‘A Man Called Otto’ Review
A Man Called Otto feels like a recognizable type of entertainment, one in which a conservative-coded gruff local who speaks plain truths and has grown estranged from its community as newcomers have changed it and technology has rendered him obsolete (but not as obsolete as everyone thinks) finds a new place in his diverse neighborhood as the progressive-coded neighbors realize his grit and gumption adds something to their lives as well.
Call it the Gran Torino Effect, or the As Good as It Gets Effect, or even the Archie Bunker Effect, A Man Called Otto falls squarely into this category. A widower who opens the movie railing against a poor cashier whose register only allows him to ring up rope by yards rather than feet, Otto (Tom Hanks) is at the end of his. Forcibly retired by the company he’d worked at for years, estranged from his neighbors, at war with the construction company building ghastly new condos across the street from his longtime abode, Otto has run out of reasons to keep going.
Conspicuously absent from the advertising campaign for Otto is the reason Otto is buying that rope: to hang himself with. He has no reason to go on—no wife, no friends, no work … heck, he doesn’t even like to read—so why bother prolonging the inevitable? The film is structured around Otto’s suicide attempts (hanging, car exhaust, etc.) each of which is interrupted by a community member in need (a saintly immigrant who needs a ride to the hospital, a trans teen who needs a place to stay after his parents kick him out, etc.), giving Otto reason to go on and avoid snuffing it.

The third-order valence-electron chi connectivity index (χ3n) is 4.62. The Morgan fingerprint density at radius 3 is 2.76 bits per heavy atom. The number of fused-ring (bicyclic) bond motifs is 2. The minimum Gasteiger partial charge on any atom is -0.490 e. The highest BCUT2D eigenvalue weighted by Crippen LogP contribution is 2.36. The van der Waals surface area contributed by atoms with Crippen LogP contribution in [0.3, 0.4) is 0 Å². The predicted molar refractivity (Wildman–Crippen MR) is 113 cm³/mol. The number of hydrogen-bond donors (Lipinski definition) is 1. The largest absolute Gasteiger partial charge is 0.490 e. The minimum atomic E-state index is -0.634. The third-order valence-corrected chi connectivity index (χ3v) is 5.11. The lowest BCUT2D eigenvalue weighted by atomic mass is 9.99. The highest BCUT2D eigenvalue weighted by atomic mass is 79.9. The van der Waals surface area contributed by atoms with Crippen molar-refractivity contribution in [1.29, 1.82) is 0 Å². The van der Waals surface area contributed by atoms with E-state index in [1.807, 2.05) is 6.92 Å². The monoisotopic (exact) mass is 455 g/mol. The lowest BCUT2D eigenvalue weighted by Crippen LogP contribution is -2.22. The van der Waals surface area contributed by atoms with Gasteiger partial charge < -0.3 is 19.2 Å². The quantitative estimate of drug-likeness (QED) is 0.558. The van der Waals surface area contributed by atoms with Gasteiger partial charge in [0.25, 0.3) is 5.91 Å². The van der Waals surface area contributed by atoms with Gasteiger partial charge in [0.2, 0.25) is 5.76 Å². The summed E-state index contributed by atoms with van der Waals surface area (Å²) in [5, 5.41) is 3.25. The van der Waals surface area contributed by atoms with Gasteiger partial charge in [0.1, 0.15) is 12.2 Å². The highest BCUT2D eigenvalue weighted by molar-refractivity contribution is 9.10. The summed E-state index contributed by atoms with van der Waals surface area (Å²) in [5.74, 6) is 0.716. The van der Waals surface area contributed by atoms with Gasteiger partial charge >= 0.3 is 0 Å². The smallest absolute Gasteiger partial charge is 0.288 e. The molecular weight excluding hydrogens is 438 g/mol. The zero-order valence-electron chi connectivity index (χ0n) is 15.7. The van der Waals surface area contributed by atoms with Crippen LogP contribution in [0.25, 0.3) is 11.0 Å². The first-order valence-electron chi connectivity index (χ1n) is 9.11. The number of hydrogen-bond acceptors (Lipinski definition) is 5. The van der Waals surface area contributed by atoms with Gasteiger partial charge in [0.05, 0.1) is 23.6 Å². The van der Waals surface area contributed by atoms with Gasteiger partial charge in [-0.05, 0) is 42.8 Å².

You can understand why the studio might avoid highlighting A Man Called Otto as the feel-good suicide flick of the year, but that’s exactly what it is, and damn if it doesn’t work. You don’t even mind that it is designed to flatter the sensibilities of practically everyone watching: At various points we’re shown both the iniquity of social media narcissism when onlookers pull out their phones to livestream Otto saving a man who has fallen onto some train tracks rather than, you know, helping the guy (boo!) and also the great benefit of social media as an equalizer against the dread forces of capitalism, when Otto enlists the aid of a “social media journalist” to highlight the evils of the realty company pushing his elderly neighbors out (yay!).
And you don’t mind because Tom Hanks is our most reliable everyman star, the sort of guy who can do both gruff, put-upon loner and gruff, helpful neighbor with equal skill. It’s funny when he attacks a hospital clown because he’s actualizing so many of our secret urges. Director Marc Forster and casting crew Francine Maisler and Molly Rose have assembled a top-notch team surrounding Hanks; Mariana Treviño is the standout as Marisol, the new immigrant neighbor whom Otto teaches to drive and who teaches Otto how to care about the world again following the death of his wife, Sonya (Rachel Keller, seen in flashbacks).
A Man Called Otto, based on a decade-old Swedish novel that topped the New York Times bestseller list and was made into a movie in Sweden in 2015, has played well in limited release and expands nationwide this week. Those looking for something a bit more intimate and human than most special effects blockbusters have to offer will find much to enjoy here.